ParentingBlossSleep issuesSleepBaby


Hi, I’m Chris McFadden, also known as The Daddy Sleep Consultant. I’m a baby and toddler sleep coach and today I’m going to talk to you about key tips and strategies for newborn sleep.

One question I get asked by all new parents is how much sleep do babies need? before they go into this, it is important to remember that all babies are different. Yes, that are common traits at different ages but don’t compare your little one to your friends or family.

And the first few weeks, a newborn will likely sleep for up to 16 to 20 hours per day. Newborns love to sleep so try and get rest when you can. If they aren’t sleeping as much as 16 to 20 hours a day, it might be that they aren’t filling their tummy up on the feed and are less content so have a look at the feeding patterns, if that is the case.

Because of how much they sleep and feed, newborns don’t really have a sleep schedule. The focus on early weeks is just feeding, changing, and sleeping. Babies having a day and night the wrong way around it is completely normal. If you find your baby is more awake at night than the day, try to rose them more than the daytime using lukewarm baths or towels. After a few days, you should see a significant shift.

Our baby will gradually start to sleep a little less than a day as their tummies grow, and they can take more milk to sustain energy. From then, a more formal routine can usually develop, probably around the 4 or 5-month mark. At this age, ideally, they would be sleeping at 11 to 12 hours at night and 4 to 6 hours in the daytime.

Introducing a bedtime routine from early on can help babies start to differentiate the day and night. A simple routine of massage, bath or wash, fresh sleepsuit, and bedtime feed. Once they are at fresh sleepsuit from night time, make sure all their feeds and sleep are done in a dark and low-stimulating environment.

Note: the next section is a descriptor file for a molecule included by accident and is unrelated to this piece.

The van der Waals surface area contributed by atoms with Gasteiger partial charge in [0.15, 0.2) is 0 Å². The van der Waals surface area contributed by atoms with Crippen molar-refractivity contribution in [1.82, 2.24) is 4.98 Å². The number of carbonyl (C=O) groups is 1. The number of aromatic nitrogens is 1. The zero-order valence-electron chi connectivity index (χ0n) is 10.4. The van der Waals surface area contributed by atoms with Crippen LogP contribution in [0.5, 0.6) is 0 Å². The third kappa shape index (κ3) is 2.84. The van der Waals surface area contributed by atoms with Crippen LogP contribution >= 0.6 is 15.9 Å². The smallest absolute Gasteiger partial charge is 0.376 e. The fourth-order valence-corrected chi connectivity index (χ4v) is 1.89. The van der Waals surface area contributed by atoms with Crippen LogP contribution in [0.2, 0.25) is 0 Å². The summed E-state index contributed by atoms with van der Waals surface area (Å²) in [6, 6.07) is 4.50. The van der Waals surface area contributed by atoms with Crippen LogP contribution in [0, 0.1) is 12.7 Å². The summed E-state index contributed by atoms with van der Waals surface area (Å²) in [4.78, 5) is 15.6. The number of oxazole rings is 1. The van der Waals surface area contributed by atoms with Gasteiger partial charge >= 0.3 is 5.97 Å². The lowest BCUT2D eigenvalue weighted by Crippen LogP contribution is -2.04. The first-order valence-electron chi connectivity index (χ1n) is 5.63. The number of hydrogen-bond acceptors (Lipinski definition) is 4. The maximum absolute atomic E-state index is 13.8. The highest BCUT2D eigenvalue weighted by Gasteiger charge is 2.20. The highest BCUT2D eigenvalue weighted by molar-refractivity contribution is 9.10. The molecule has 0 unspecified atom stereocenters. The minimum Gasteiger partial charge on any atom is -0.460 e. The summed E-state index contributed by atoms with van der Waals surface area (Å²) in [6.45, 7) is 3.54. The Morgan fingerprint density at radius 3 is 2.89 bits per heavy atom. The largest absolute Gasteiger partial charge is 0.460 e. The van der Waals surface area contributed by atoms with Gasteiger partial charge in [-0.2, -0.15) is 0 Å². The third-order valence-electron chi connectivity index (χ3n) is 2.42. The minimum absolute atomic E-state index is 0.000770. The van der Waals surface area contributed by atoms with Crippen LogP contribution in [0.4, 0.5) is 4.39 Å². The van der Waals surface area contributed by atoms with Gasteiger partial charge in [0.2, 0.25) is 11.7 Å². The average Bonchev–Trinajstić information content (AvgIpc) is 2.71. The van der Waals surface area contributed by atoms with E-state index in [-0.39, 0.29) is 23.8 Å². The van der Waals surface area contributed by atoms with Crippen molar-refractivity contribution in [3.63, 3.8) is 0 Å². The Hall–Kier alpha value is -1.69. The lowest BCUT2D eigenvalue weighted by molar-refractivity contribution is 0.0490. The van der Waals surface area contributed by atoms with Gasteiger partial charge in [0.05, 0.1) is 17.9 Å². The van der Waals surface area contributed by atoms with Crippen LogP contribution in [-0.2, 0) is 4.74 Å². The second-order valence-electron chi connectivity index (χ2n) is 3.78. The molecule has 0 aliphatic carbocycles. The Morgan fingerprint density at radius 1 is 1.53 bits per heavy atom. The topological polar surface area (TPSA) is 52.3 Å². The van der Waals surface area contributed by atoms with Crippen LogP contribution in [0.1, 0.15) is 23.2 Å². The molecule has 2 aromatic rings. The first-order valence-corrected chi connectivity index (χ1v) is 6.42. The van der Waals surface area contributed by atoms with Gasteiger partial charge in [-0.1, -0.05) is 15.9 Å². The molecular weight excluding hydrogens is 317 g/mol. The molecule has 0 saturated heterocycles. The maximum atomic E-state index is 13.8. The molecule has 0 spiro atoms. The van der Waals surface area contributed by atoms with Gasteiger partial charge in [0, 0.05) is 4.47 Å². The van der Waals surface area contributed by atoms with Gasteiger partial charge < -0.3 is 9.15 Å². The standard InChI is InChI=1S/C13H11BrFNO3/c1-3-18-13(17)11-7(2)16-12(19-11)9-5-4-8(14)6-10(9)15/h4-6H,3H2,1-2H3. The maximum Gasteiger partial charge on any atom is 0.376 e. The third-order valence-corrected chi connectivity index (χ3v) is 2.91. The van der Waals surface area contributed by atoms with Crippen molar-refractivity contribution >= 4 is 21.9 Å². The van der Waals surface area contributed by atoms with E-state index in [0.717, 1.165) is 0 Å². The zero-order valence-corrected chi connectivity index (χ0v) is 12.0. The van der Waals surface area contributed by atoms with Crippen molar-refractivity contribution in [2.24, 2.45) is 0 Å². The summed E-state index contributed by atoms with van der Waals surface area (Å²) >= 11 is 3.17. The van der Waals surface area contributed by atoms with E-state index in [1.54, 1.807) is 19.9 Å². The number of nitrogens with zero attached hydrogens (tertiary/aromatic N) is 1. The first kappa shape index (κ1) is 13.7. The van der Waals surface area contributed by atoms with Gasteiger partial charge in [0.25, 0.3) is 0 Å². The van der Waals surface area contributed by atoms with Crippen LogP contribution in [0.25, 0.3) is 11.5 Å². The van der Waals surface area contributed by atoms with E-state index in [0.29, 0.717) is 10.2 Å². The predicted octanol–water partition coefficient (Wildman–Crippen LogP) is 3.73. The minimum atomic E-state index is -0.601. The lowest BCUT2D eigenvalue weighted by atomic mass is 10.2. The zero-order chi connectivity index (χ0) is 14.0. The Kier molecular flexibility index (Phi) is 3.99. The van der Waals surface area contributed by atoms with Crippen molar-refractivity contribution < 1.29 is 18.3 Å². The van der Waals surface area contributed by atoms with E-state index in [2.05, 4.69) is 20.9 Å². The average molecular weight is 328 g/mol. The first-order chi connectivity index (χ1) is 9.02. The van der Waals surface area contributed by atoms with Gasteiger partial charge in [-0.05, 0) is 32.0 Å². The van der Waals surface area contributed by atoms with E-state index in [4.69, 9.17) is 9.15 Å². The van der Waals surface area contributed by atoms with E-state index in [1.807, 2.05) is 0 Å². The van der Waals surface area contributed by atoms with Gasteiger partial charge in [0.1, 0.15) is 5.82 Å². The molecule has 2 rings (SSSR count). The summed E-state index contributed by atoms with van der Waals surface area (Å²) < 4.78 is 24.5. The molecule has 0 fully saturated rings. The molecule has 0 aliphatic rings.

When it’s morning change up the tempo, do a daytime naps and feeds in a light and buzzing environment. Fresh air is also very helpful for connecting day and night rather. So get them out from naps this is great for flexibility anyway, you don’t want a baby that only sleeps in a cot or you will be tied to the house.

If your newborn is sleeping very long stretches in the day, it’s all key to gently rose them for a feed and some interaction. If you do this for a few days, you should start to see more of that awake time in the day, which will allow them to feed more then and slightly less at night which should give everyone some longer stretches of nighttime sleep.

When feeding at night, keep the lights low and use a nightlight that’s dim with a red or amber glow when possible as they are less stimulating than blue lights. Some babies find a lot of comfort from white noise. If you think about the room, that is a kind of swishing noise from the body.

One key thing to remember as how important as to wind the baby, they’re so much more settled and able to lay on the back when their tummy is comfortable. Make sure you still wind your baby at night even if they fall asleep on the feed. One pop isn’t always enough and you should be looking for the tummy to be all nice and squidgy which is a good saying that it has all gone.

I’m The Daddy Sleep consultant I then talked about some of the key safe sleep principles. One of the most important is that babies should always be put down to sleep on their backs with their feet at the bottom of the crib. Make sure the crib and cot is empty of toys or comforters until they’re at least one year old. And if you use a blanket, it should be tucked under your baby’s arms and neatly on the sides. You should also sleep in the same room as your little one until they’re 6 months old, most parents want to do this as they can keep an eye on the little one and the night plus it’s more convenient for feeding.